Tables of Physical and Chemical Constants Formerly Kaye & Laby, now by the UK National Physical Laboratory, this resource is available online for free. Thermodynamic, electrical, mechanical, acoustical data are just some of the types of data. All charts, tables, formulas, and graphs are included (Currano & Roth, 2014, p. 162).
Thermodex This was one of the first resources I was introduced to as a new chemistry librarian. It was compiled by the University of Texas at Austin Library, and it contains links to books and handbooks in their collection. It is a finding aid for thermodynamic and physical properties data, mostly in print. It is a good starting place for suggestions for properties data resources, but you will need to have these resources in your own collection.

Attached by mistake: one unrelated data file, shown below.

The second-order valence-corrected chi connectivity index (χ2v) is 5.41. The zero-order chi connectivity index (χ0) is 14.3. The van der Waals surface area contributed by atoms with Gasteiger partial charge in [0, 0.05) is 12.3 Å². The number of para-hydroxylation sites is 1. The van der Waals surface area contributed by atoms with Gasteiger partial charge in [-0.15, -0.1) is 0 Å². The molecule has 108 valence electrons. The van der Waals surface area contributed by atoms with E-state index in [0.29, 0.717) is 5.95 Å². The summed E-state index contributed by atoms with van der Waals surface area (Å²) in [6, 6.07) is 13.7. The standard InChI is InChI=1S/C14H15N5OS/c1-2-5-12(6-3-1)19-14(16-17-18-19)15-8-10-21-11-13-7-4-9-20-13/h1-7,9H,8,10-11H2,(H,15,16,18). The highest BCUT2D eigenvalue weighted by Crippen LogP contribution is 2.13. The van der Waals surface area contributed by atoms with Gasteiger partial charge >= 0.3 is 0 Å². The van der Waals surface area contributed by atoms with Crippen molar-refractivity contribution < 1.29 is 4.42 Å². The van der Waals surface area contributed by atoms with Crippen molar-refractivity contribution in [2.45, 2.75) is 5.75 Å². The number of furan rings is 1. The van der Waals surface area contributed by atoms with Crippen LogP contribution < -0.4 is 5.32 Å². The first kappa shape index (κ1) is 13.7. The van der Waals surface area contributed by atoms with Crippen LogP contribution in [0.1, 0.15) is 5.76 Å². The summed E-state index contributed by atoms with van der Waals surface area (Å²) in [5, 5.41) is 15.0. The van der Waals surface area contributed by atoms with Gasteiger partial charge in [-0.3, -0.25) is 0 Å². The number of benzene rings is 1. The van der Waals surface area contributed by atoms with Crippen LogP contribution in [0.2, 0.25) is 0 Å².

More Spectral Data
Know-it-all free software for spectral analysis KnowItAll from Bio-Rad offers academic users free software to “…draw structures, perform IR and Raman functional group analysis, and generate high-quality reports.” It is available for download from the above link.
Spectral Database for Organic Compounds (SBDS) A database compiled by the National Institute of Advanced Industrial Science and Technology (AIST), in Japan. Users are requested not to download more than 50 spectra or individual compound information in a single day. Spectra can be found by direct search for compound name, molecular formula or weight, or CAS registry number. IR, NMR, MS, Raman, and ESR spectra are available. Users may also input spectral data to determine an unknown substance.
Resources for Hazards, Materials Safety, and Toxicology
Materials Safety Data Sheets